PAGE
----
We will close for enrolments 7 days prior to the start date to allow us to complete the course set up. We will email you at that time (7 days before the course begins) with further information and joining instructions. As always, students will want to check spam and junk folders during this period to ensure that these emails are received.

To earn credit (CATS points) for your course you will need to register and pay an additional £10 fee per course. You can do this by ticking the relevant box at the bottom of the enrolment form or when enrolling online.

Please use the 'Book' or 'Apply' button on this page. Alternatively, please complete an enrolment form (Word) or enrolment form (Pdf).

Level and demands

No prior knowledge or previous experience in philosophy are required or assumed, though it will enable students to engage more fully in class discussion. The course will appeal in particular to those who enjoy wrestling with problems in analytical philosophy.

Students who register for CATS points will receive a Record of CATS points on successful completion of their course assessment.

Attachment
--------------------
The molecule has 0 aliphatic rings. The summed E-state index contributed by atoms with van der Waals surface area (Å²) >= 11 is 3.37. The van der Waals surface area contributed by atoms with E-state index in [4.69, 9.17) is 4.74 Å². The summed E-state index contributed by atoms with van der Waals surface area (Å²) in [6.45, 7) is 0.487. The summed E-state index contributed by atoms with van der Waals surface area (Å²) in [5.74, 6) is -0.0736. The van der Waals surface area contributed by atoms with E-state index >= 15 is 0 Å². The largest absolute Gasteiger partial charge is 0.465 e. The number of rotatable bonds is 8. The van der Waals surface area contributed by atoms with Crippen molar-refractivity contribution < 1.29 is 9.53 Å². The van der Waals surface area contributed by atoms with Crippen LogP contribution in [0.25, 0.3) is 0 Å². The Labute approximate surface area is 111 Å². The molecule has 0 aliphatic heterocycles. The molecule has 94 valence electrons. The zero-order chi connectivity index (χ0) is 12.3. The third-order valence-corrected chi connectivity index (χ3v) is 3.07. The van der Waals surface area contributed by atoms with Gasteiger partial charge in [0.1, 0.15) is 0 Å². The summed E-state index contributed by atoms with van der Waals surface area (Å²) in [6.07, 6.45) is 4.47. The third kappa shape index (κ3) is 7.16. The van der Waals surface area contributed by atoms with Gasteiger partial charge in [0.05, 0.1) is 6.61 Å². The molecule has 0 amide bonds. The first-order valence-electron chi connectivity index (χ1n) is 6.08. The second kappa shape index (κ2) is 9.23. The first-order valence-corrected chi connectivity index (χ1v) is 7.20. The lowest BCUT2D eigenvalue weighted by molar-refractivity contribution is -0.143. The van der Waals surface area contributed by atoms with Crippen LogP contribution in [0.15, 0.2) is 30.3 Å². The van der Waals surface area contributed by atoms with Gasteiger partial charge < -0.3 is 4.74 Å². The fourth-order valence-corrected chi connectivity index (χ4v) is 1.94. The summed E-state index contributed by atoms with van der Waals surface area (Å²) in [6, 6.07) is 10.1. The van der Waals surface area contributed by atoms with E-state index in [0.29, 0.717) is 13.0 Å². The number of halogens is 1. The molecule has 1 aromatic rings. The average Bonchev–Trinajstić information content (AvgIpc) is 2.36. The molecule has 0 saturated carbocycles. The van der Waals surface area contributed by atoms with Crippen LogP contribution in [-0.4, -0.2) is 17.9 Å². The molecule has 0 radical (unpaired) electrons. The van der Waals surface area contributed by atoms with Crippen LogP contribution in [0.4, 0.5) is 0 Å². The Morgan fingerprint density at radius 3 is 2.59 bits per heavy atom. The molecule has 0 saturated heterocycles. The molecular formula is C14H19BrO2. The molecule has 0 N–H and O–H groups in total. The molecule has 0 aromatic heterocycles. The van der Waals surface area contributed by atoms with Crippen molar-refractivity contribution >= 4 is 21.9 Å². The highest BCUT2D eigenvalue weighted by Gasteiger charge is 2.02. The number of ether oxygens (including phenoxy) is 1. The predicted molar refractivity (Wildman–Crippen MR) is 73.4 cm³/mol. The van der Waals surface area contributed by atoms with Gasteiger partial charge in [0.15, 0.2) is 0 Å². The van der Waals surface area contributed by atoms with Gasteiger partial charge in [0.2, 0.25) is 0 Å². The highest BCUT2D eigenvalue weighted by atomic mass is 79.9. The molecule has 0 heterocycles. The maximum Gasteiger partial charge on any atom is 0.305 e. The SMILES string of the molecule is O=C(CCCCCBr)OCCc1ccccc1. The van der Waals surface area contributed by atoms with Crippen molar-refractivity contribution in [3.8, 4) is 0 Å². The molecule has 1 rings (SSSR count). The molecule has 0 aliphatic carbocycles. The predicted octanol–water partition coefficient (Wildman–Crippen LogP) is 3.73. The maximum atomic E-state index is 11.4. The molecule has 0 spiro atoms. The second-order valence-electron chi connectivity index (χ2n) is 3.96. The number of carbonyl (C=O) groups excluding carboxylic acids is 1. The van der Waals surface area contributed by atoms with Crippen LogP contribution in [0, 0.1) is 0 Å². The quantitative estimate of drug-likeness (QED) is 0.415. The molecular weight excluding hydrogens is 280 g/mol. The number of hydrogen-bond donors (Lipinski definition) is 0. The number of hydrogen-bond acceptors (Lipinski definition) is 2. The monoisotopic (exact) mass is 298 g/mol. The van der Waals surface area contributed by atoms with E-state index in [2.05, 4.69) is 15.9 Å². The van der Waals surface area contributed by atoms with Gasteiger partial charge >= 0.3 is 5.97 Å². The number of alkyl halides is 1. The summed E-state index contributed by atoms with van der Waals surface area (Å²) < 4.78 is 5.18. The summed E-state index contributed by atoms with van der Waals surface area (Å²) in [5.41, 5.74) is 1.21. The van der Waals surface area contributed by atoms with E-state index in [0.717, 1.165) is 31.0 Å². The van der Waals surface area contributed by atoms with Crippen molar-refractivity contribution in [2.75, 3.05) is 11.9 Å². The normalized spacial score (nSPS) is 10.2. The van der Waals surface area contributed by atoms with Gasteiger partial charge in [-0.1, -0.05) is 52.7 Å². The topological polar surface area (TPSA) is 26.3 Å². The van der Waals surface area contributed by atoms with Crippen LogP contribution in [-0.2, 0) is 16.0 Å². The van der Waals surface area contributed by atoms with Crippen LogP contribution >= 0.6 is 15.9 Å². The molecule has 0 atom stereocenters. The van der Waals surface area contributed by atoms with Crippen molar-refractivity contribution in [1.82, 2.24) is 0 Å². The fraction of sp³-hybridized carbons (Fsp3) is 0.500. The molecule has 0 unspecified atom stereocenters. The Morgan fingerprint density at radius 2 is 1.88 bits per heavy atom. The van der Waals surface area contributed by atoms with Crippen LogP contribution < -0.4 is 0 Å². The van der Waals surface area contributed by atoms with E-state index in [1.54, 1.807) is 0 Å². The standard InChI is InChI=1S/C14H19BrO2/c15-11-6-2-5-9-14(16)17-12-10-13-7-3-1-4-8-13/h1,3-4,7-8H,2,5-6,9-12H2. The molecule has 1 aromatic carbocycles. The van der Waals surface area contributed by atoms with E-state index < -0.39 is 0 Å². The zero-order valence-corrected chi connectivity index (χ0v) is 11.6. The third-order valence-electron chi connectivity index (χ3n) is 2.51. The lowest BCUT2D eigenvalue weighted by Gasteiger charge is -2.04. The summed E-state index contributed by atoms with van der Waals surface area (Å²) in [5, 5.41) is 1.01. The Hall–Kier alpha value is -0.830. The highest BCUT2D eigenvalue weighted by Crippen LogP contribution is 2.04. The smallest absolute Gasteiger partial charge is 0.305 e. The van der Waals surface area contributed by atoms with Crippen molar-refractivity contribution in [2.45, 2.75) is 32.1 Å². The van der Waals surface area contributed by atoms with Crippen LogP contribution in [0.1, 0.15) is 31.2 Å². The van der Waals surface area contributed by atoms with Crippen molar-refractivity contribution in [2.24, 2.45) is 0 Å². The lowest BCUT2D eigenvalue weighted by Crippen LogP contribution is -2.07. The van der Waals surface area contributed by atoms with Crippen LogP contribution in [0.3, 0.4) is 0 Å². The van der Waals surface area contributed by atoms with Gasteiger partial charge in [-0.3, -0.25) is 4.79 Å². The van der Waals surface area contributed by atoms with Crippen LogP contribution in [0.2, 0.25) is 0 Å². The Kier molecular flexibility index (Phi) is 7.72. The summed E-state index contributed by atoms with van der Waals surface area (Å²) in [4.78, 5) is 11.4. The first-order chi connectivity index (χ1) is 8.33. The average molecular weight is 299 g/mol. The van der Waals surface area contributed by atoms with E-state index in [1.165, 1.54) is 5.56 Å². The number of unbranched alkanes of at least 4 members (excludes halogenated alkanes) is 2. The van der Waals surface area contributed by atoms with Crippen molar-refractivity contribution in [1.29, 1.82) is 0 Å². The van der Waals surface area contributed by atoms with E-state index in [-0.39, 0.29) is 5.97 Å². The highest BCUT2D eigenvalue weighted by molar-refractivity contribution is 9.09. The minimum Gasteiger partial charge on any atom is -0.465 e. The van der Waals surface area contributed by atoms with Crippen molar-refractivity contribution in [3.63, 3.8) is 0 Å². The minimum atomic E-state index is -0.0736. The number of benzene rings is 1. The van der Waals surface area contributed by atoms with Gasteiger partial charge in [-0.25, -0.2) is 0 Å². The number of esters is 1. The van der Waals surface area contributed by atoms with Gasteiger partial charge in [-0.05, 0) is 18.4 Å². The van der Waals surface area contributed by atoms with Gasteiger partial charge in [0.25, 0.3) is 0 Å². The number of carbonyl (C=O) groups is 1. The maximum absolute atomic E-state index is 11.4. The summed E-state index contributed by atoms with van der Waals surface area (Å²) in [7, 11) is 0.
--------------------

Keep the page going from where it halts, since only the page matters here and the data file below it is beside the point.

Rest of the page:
To earn credit (CATS points) you will need to register and pay an additional £10 fee per course. You can do this by ticking the relevant box at the bottom of the enrolment form or when enrolling online.

Coursework is an integral part of all weekly classes and everyone enrolled will be expected to do coursework in order to benefit fully from the course. Only those who have registered for credit will be awarded CATS points for completing work at the required standard.

Students who do not register for CATS points during the enrolment process can either register for CATS points prior to the start of their course or retrospectively from the January 1st after the current full academic year has been completed. If you are enrolled on the Certificate of Higher Education you need to indicate this on the enrolment form but there is no additional registration fee.

Most of the Department's weekly classes have 10 or 20 CATS points assigned to them. 10 CATS points at FHEQ Level 4 usually consist of ten 2-hour sessions. 20 CATS points at FHEQ Level 4 usually consist of twenty 2-hour sessions. It is expected that, for every 2 hours of tuition you are given, you will engage in eight hours of private study.

Credit Accumulation and Transfer Scheme (CATS)